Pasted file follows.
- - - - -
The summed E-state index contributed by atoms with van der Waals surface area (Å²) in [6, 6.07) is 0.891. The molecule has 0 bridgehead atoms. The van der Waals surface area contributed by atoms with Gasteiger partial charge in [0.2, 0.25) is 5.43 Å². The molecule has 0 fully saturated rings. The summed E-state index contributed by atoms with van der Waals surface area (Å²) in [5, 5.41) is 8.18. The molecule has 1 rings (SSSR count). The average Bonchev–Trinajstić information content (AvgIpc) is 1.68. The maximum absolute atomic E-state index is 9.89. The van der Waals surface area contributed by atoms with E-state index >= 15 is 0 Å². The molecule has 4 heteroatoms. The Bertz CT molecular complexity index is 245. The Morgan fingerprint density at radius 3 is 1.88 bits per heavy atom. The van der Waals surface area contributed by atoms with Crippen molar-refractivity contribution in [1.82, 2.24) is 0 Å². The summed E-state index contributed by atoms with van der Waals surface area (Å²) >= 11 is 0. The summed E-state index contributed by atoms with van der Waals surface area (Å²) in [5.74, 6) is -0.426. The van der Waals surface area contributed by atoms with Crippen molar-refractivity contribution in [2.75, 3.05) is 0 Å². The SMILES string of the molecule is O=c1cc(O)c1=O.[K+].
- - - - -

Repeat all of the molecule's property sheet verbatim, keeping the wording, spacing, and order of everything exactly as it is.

The summed E-state index contributed by atoms with van der Waals surface area (Å²) in [6, 6.07) is 0.891. The molecule has 0 bridgehead atoms. The van der Waals surface area contributed by atoms with Gasteiger partial charge in [0.2, 0.25) is 5.43 Å². The molecule has 0 fully saturated rings. The summed E-state index contributed by atoms with van der Waals surface area (Å²) in [5, 5.41) is 8.18. The molecule has 1 rings (SSSR count). The average Bonchev–Trinajstić information content (AvgIpc) is 1.68. The maximum absolute atomic E-state index is 9.89. The van der Waals surface area contributed by atoms with E-state index >= 15 is 0 Å². The molecule has 4 heteroatoms. The Bertz CT molecular complexity index is 245. The Morgan fingerprint density at radius 3 is 1.88 bits per heavy atom. The van der Waals surface area contributed by atoms with Crippen molar-refractivity contribution in [1.82, 2.24) is 0 Å². The summed E-state index contributed by atoms with van der Waals surface area (Å²) >= 11 is 0. The summed E-state index contributed by atoms with van der Waals surface area (Å²) in [5.74, 6) is -0.426. The van der Waals surface area contributed by atoms with Crippen molar-refractivity contribution in [2.75, 3.05) is 0 Å². The SMILES string of the molecule is O=c1cc(O)c1=O.[K+].